The suffering is not worthy to be compared
with the glory that is to be revealed in us,
in our wounds which cover our souls.

The suffering itself will cease;
it will pass away like chaff in the wind.

The scars that remain
God will cherish,
especially if these are wounds of love.

And God Himself will show us His scars
burning brighter than the Sun:
one in each hand,
 each foot
  and on His side.

The scars that His Resurrection body still bears.

 He shared His humanity with us
with all its pain, heartache and crushing misery,
so that we might share His Divinity with Him.


This does not explain why we suffer as we do.

This does not explain
why bad things happen to good people.

All we are presented with is the Cross,
 and the hope of the Resurrection behind it.

If there is an answer to the problem of Evil,
where will we find it?

Do you think knowing the answer
 would really make the pain go away?

Saturday, June 29, 2013

Petertide and Petering out?

Well, happy St Peter's day, everyone! I think many homilies love to focus on just how ordinary St Peter was, how fallible, how irritating, how bullish and yet how loyal, how devoted and how accepting he was - a simple fisherman made a fisher of men. He is given the keys to the kingdom of Heaven and becomes the leader of the Holy Apostles - the word "prince" means leader. However, he is still the same person as that little fisherman. His ordination at the hands of Our Lord Jesus Christ marks him out for the good of Holy Church and, with his brethren and inspired by his personal witness of the work of the Holy Trinity, he participates in the changing of the world.

We sort of see his story repeated on TV shows like Britain's Got Talent when some hitherto unknown person comes on stage for the first time, performs magnificently, wowing the ever sceptical Simon Cowell, and rises to win the competition, the accolades and the praises of the nation. St Peter has won Gallilee's Got Faith and this little fisherman has become one of the inner circle that is centred on our Lord Jesus Christ.

We know that fame is fleeting and that it takes a very certain type of person whose name will outlive them by 50 years, so what about a couple of millennia? How does a fisherman become a household name in the West?

If the claim that Our Lord Jesus never in fact existed is true, then it's difficult to see how St Peter and St Paul, whose existence scholars do not doubt, gain the status above similar religious leaders of the time such as Honi the Circle Drawer. Indeed, we may have people like Joseph Smith and Joseph Rutherford who found religions with a basis on Christianity in the same way that it might be perceived that the Christians piggybacked on Judaism.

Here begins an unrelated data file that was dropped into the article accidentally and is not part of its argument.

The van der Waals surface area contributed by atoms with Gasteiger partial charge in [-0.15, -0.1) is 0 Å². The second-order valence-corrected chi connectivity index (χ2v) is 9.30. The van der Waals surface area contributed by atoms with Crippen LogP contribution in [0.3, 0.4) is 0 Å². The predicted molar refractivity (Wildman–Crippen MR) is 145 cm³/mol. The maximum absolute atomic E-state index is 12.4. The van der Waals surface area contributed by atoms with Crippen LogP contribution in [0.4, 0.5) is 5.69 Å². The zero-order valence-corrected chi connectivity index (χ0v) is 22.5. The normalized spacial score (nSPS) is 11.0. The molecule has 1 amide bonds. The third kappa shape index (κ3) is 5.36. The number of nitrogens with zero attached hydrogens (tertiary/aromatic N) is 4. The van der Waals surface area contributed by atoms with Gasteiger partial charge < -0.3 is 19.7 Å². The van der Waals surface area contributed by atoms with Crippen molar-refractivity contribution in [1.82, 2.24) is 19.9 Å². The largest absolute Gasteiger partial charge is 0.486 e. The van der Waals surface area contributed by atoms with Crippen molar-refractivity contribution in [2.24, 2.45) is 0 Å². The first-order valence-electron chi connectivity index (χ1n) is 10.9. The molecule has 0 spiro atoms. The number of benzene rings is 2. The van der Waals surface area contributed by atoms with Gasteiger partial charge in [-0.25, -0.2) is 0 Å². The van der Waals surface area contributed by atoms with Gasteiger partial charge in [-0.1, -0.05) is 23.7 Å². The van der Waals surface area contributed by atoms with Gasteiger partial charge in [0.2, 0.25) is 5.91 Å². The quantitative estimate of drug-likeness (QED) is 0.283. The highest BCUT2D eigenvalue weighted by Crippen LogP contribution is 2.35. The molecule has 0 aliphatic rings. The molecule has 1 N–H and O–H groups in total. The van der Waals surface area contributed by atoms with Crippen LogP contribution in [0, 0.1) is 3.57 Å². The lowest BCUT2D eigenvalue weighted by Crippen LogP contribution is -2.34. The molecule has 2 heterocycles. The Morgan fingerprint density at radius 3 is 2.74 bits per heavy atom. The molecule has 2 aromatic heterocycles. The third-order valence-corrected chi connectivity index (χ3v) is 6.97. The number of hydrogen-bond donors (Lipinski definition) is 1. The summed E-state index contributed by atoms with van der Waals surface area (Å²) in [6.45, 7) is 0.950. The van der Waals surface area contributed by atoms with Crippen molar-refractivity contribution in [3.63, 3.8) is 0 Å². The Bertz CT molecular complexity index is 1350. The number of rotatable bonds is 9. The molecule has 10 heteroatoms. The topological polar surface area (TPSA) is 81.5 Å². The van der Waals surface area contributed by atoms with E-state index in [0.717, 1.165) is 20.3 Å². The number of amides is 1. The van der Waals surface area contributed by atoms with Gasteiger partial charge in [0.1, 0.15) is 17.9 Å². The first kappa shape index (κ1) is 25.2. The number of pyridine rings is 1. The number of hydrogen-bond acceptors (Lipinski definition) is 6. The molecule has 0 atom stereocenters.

However, what is crucial is that, unlike Joseph Smith, or even the prophet Mohammed, St Peter is not the only witness to the Revelation nor is he the sole author of the texts that Christians hold to be definitive, truth bearing, and thus holy. His is a testimony among others, very much a primus inter pares, and that testimony is not a witness to his own doings but to the work of the Holy Ghost. He recognises in himself that he is not the author of the miracles at his hands, just as any priest is not the author of the miracle of the Eucharist. He is the leader of a group who have seen with their eyes, which  they have looked upon, and their hands have handled, namely the Word of Life.

The Faith of St Peter is certainly the rock on which the Church has indeed been built. What has been perceived as a small apocalyptic cult has grown through the efforts of this man and his companions, and unlike similar cults of the time, it has grown remarkably! The other cults have now become obscure because they simply do not have the authority imbued upon them from God. These cults had no Peter, because they have no Christ. Thus have they petered out.

St Peter nonetheless remains a little fisherman. There is nothing about him that is substantially different from any of us, save that he has had first-hand witness to the Life of Christ, and yet more blessed are we if we believe if we have not seen! It is because of his humanity that we can count on St Peter to point out Our Lord Christ to us when we are faced with locked doors.

Holy Peter, prince of Apostles, pray for us and for the Church which you love.

Tuesday, June 18, 2013

Missing the Mission